Jan 11 2012
No discussion of western Pennsylvania’s trees would be complete without including the Norway maple (Acer platanoides).
As its name suggests this tree is native to Europe, growing as far north as Norway, south into Greece and Iran, east into Russia. It was brought to North America as an urban shade tree because it survives well in compacted soil and air pollution.
Unfortunately it survives too well. The Norway maple naturalized on this continent and easily became invasive because it releases chemicals in the soil that inhibit the growth of underbrush and native saplings. In addition, native animals and insects prefer to eat North American maples more than this import. With these competitive advantages it’s no wonder you can find pure stands of Norway maples with bare ground beneath them.
Normally I recognize Norway maples by their twigs and buds. The buds are opposite on the stem, reddish and turban-shaped with a slightly larger end bud. In the photo above, taken in Schenley Park in November, the twig is green with reddish turban-shaped side buds and an end bud that looks like it’s opening. The twig below conforms more closely to the typical description of Norway maple buds. There are many cultivars in Schenley Park including a variety with purple leaves so my photo may differ for that reason.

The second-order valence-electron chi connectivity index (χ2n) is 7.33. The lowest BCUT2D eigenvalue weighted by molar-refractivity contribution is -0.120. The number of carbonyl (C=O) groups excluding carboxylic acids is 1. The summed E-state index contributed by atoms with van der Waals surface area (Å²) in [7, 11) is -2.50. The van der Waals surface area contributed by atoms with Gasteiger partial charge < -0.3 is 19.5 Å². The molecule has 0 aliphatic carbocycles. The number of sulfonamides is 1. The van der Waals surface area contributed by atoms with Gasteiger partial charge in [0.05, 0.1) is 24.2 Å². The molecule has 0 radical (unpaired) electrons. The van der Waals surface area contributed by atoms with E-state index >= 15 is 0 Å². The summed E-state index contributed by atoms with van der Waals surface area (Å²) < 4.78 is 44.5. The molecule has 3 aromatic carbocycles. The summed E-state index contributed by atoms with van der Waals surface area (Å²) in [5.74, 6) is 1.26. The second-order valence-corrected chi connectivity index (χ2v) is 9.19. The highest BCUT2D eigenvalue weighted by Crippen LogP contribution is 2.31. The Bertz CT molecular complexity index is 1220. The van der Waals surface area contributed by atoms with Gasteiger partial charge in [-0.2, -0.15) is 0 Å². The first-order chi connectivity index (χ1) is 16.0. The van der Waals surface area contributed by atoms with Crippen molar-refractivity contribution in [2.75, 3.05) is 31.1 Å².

Norway maple seeds are easy to recognize because the samaras are nearly 180 degrees apart. Other maples have “wings” that droop. You’ll see some of these seeds and their stalks on the trees in the winter.
The bark on young Norway maples looks almost smooth, just faintly striped.
On older trees it has narrow stripes and shallow furrows.
Norway maples are easiest to recognize in late fall because they’re out of synch with our seasons. They retain their yellow leaves into mid or late November and lose them only after our native maples are bare.
(photos by Kate St. John except UGA0008518 by Paul Wray, Iowa State Univ and UGA5306048 by Steve Hurst, USDA, both from Bugwood.org)